eGPU Overview Updated April 19, 2018


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19 'eGPU' stories

January 2017 - April 2018

An eGPU is primarily designed to allow smaller notebook computers to benefit from the power of a full-sized graphics card via a high speed bandwidth connection.

Apple officially rolled out eGPU support in macOS with the release of macOS 10.13.4. eGPUs require a Thunderbolt 3 connection to work with Macs, meaning only Thunderbolt 3-enabled Macs are eligible.

macOS only supports AMD GPUs, like the AMD Radeon RX Vega 64. Several eGPU chassis/card combinations are officially recommended by Apple, including Sonnet’s eGFX Breakaway Box 650W.

eGPU Stories April 19

Even though Final Cut Pro X curiously doesn’t support external GPUs yet, DaVinci Resolve is another popular NLE that already works with eGPUs on macOS. In fact, the $299 Studio edition supports multiple GPUs, which can have a noticeable effect on both timeline and render/export performance.

I’ve been super impressed with the relentlessness that Blackmagic Design, the creators behind DaVinci Resolve, has displayed while iterating on its hardware and software products. For example, DaVinci Resolve has progressed from what was primarily viewed as a colorist’s tool that you’d use and round trip back to your primary NLE, to a competent standalone NLE. The upcoming version 15, now in beta, even sports a motion graphics platform called Fusion that’s baked right in.

As I recently traversed the show floor in Las Vegas at NAB 2018, there was a noticeable buzz about DaVinci Resolve — several popular vendors specifically named-dropped Resolve in reference to its eGPU support, and noted the impressive performance gains made possible by this feature.

In this hands-on video walkthrough, I showcase using DaVinci Resolve with multiple eGPUs. As you’ll see, an eGPU can turn a MacBook Pro — a machine that may struggle editing in DaVinci Resolve on its own — into a capable editing machine. expand full story

eGPU Stories April 17

Now that macOS 10.13.4 is out, Apple is now officially supporting certain eGPU configurations for eligible Macs. As I outlined in a recent state of eGPU post, all currently released Thunderbolt 3-enabled Macs are eGPU compatible, including the 4K and 5K iMac, the iMac Pro, and the 2016/2017 MacBook Pro.

With this in mind, we recently got our hands on the Sonnet eGFX Breakaway Box 650W to unbox and document some first impressions. If you’re looking for the best overall Apple-recommended external GPU chassis for your Thunderbolt 3-enabled MacBook Pro or iMac, then look no further. Sonnet’s eGFX Breakaway Box is an eGPU enclosure that can power the most powerful Mac-compatible GPU — the AMD Radeon RX Vega 64 — while providing enough power to charge a 15-inch MacBook Pro at full speed. Watch our video walkthrough for more hands-on details and benchmarks. expand full story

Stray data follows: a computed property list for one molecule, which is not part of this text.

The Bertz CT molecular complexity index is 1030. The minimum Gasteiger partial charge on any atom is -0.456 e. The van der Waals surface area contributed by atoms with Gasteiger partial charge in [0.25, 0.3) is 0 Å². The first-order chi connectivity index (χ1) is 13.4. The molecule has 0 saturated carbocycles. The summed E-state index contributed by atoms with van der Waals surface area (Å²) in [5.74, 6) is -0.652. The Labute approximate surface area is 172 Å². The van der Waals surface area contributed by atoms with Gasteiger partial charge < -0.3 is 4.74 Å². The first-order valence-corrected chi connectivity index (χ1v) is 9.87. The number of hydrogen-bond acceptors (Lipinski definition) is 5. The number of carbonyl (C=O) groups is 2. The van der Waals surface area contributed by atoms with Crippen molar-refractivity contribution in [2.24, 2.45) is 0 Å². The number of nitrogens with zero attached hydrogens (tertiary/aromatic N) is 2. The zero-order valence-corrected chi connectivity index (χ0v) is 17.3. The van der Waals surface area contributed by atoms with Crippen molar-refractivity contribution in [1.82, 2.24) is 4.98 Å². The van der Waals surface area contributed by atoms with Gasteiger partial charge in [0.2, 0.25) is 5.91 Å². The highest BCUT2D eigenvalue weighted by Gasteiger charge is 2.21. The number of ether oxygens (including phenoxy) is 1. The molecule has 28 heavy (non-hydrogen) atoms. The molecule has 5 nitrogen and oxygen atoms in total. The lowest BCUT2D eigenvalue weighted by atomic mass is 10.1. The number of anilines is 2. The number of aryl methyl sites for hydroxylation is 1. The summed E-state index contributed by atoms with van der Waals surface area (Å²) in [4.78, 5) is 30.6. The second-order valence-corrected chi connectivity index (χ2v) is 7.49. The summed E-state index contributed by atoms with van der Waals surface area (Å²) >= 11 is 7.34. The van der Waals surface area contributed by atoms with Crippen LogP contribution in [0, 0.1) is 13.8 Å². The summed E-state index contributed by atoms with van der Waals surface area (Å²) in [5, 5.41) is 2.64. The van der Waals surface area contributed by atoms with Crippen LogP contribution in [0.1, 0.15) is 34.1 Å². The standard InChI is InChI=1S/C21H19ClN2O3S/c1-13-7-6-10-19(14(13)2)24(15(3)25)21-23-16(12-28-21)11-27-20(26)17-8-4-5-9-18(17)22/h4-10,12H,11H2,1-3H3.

eGPU Stories April 16

We noted in our latest Back to the Mac feature the mixed state of play when it comes to the official external GPU (eGPU) support added in macOS 10.13.4.

But new benchmark tests show that, while there are still plenty of issues to be resolved, the gains available from a high-end eGPU are substantial …

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eGPU Stories April 4

With last week’s launch of macOS 10.13.4, Apple officially rolled out external GPU support as it promised at WWDC. As we noted last week, Apple has released updated documentation highlighting the details of eGPU implementation.

It also provided updated documentation to better help developers with targeting external GPUs in their applications. On this week’s episode of Back to the Mac, we discuss eGPU support in macOS 10.13.4, including some of the finer details about external vs internal display support, GPU monitoring, and more.

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eGPU Stories March 29

Today Apple released macOS 10.13.4 to the public, bringing official external graphics support to the Mac. Apple has published a new document to help users navigate the ins and outs of eGPU support, including a list of eligible Mac hardware, external graphics enclosures, and GPUs. If you’re considering adopting an external graphics setup, then you definitely want to be familiar with Apple’s published requirements. expand full story

eGPU Stories March 14

As Apple gets closer to its self-imposed spring 2018 deadline for officially adding external GPU support to macOS, each beta seems to increase the stability of external GPU connections. We recently put the fifth and latest version of the macOS 10.13.4 beta to the test. Using a Mantiz Venus external GPU box plus a Radeon RX Vega 64, we performed the usual round of benchmark tests and general usage to see how things are shaping up. expand full story

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